Tulsi Gabbard sure has been making the rounds recently. With her anti-war status, economically liberal polices, and support for many things that anger “true believer” Democrats, for every supporter she’s gained a detractor.
After the first debate, she had a massive surge in the polls. This was followed by her becoming the most searched candidate on Google in most of the country. Although, some could argue this was because she was more obscure than any of the others, it’s still really impressive.
At the time, I wrote the following:
It was made clear in all the news after yesterday that Tulsi Gabbard has a chance. Not as big of a chance as supporters of her would like, but still a chance none-the-less that can be capitalized.
She was found to have won a pull done on Drudge. (Although I should note most of those pulls were won by Bernie in 2016) Google searches for her increased more than any other candidate. Basically, while she’s still a long shot, don’t get me wrong, she’s no longer in the category of “unwinnable.”
It turns out the establishment has two ways of stopping another anti-establishment candidate from taking over. We saw NBC muting Andrew Yang during the 2nd debate and not giving him a single question, however, behind the scenes we found something even more insidious.
It turns out that while millions of Americans were trying to find out about Tulsi Gabbard, her campaign was simply unable to advertise as there Google account for such a thing was offline.
Gabbard is calming that this cost her campaign $50,000,000, a number I don’t believe. While it certainly cost her possible millions of dollars in advertisements, I’m unsure how much of an effect it would have in the long run considering at that time most people were searching for her.
As Gabbard put it on her campaign website:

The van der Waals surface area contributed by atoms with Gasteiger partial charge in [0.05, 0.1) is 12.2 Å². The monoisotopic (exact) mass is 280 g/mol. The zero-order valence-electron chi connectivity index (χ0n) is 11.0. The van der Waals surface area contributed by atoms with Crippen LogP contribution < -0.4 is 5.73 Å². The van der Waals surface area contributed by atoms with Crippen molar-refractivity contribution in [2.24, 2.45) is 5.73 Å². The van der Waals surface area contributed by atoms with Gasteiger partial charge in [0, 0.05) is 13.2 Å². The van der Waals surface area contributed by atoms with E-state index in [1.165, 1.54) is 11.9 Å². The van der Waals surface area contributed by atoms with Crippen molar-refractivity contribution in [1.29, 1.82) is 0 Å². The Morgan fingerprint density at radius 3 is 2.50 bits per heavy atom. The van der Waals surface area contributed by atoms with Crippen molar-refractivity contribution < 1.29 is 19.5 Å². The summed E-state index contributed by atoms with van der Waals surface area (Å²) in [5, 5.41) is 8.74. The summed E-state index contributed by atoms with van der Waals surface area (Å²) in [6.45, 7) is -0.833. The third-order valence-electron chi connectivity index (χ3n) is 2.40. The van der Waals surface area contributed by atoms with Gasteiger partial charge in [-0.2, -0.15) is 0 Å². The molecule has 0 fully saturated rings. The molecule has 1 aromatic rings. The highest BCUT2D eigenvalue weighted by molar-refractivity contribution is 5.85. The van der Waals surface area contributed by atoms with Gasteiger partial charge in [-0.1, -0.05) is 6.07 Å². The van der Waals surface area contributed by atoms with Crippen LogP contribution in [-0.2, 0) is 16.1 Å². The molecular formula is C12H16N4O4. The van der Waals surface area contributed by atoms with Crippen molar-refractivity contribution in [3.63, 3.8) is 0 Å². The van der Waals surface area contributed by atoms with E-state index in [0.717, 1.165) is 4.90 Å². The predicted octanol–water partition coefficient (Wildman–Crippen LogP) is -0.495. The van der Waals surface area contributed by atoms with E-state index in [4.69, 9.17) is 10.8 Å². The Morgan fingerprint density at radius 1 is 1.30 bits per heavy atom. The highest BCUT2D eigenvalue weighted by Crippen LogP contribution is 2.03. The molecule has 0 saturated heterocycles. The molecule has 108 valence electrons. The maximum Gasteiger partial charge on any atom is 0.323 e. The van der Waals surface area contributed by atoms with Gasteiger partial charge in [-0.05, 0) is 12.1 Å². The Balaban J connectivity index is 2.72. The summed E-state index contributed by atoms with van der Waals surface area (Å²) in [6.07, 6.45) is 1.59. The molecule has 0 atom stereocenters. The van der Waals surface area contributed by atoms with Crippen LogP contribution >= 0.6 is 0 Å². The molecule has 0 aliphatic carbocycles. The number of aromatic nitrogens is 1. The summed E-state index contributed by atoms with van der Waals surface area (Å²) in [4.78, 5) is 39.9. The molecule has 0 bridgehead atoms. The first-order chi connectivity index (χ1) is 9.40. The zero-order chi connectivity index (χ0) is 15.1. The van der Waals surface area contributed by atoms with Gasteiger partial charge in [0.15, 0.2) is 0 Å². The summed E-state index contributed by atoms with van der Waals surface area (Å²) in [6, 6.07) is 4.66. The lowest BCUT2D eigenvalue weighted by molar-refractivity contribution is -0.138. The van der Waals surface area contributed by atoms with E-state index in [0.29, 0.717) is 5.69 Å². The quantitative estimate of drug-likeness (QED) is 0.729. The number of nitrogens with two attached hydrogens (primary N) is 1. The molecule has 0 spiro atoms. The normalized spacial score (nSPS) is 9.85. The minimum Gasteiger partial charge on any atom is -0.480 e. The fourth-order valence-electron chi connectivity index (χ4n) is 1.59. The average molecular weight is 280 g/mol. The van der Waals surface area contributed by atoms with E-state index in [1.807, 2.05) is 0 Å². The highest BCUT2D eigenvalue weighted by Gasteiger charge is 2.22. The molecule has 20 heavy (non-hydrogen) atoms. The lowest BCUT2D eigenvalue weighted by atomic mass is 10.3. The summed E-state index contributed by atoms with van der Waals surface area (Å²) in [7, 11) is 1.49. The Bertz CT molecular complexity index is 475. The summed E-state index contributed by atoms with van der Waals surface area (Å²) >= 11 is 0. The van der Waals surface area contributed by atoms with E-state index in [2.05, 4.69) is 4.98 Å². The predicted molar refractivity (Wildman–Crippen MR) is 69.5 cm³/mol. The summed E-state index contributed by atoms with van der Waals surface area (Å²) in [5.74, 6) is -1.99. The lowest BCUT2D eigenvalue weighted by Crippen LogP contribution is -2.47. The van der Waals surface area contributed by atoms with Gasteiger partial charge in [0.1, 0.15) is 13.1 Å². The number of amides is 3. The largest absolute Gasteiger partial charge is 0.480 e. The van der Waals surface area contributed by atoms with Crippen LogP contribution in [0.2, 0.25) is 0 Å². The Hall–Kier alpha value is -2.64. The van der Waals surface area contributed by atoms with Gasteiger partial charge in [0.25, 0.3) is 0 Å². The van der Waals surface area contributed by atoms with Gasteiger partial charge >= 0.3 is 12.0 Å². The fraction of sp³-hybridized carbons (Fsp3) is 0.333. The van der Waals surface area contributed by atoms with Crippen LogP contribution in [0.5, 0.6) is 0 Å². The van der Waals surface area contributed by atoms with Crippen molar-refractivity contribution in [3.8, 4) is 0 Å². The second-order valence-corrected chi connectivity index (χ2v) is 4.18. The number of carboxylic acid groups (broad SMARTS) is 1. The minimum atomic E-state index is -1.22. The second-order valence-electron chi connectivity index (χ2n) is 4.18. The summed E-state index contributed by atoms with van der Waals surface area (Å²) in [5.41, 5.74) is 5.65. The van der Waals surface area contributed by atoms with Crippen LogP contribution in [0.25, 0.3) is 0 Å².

For hours, Tulsi’s campaign advertising account remained offline while Americans everywhere were searching for information about her. During this time, Google obfuscated and dissembled with a series of inconsistent and incoherent reasons for its actions. In the end, Google never explained to us why Tulsi’s account was suspended.
As a supporter of the free market, I believe Google has the right to do this with whoever the want. However, that also means they have to refuse the money the campaign paid to advertise at that particular time. If Gabbard paid Google to advertise at a particular time, then they have agreed to provide this service. Otherwise, Google must refund the Gabbard campaign or not have a claim to that money.
Basically, if I’m your landlord, I can’t make you pay rent for a house you don’t live in. That’s just the basics of property rights. You can’t make someone pay for something they aren’t using, unless, of course, you’re in government.
So this has more of a case to it then most people claiming Google is censoring them. I’ll be interested in seeing how this turns out.
Also, fun fact, when I went to publish this article Medium by default put “Bernie Sanders” in my tag, not Tulsi Gabbard though.